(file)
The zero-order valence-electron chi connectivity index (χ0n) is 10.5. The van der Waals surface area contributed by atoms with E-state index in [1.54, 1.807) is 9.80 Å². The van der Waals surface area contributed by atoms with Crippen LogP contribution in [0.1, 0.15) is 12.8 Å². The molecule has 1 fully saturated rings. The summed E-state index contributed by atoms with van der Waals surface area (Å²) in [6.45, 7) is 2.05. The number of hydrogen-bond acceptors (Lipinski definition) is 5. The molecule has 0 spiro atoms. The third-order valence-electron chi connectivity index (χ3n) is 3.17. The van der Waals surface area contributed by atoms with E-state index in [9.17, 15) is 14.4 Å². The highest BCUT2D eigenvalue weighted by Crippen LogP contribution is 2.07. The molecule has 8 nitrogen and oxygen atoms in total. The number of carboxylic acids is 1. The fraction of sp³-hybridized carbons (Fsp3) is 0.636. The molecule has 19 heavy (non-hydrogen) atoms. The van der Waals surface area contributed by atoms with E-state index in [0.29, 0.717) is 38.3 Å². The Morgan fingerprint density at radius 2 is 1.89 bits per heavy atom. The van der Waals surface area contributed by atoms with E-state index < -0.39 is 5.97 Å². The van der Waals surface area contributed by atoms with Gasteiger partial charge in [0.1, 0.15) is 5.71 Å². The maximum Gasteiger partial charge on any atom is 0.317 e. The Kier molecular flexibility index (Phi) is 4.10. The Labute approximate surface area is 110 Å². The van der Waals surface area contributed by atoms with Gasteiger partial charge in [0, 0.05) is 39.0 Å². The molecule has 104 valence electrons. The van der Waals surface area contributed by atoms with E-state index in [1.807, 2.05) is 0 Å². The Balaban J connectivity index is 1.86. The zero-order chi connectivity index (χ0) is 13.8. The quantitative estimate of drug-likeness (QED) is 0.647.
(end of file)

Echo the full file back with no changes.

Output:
The zero-order valence-electron chi connectivity index (χ0n) is 10.5. The van der Waals surface area contributed by atoms with E-state index in [1.54, 1.807) is 9.80 Å². The van der Waals surface area contributed by atoms with Crippen LogP contribution in [0.1, 0.15) is 12.8 Å². The molecule has 1 fully saturated rings. The summed E-state index contributed by atoms with van der Waals surface area (Å²) in [6.45, 7) is 2.05. The number of hydrogen-bond acceptors (Lipinski definition) is 5. The molecule has 0 spiro atoms. The third-order valence-electron chi connectivity index (χ3n) is 3.17. The van der Waals surface area contributed by atoms with E-state index in [9.17, 15) is 14.4 Å². The highest BCUT2D eigenvalue weighted by Crippen LogP contribution is 2.07. The molecule has 8 nitrogen and oxygen atoms in total. The number of carboxylic acids is 1. The fraction of sp³-hybridized carbons (Fsp3) is 0.636. The molecule has 19 heavy (non-hydrogen) atoms. The van der Waals surface area contributed by atoms with E-state index in [0.29, 0.717) is 38.3 Å². The Morgan fingerprint density at radius 2 is 1.89 bits per heavy atom. The van der Waals surface area contributed by atoms with E-state index < -0.39 is 5.97 Å². The van der Waals surface area contributed by atoms with Gasteiger partial charge in [0.1, 0.15) is 5.71 Å². The maximum Gasteiger partial charge on any atom is 0.317 e. The Kier molecular flexibility index (Phi) is 4.10. The Labute approximate surface area is 110 Å². The van der Waals surface area contributed by atoms with Gasteiger partial charge in [0, 0.05) is 39.0 Å². The molecule has 104 valence electrons. The van der Waals surface area contributed by atoms with E-state index in [1.807, 2.05) is 0 Å². The Balaban J connectivity index is 1.86. The zero-order chi connectivity index (χ0) is 13.8. The quantitative estimate of drug-likeness (QED) is 0.647.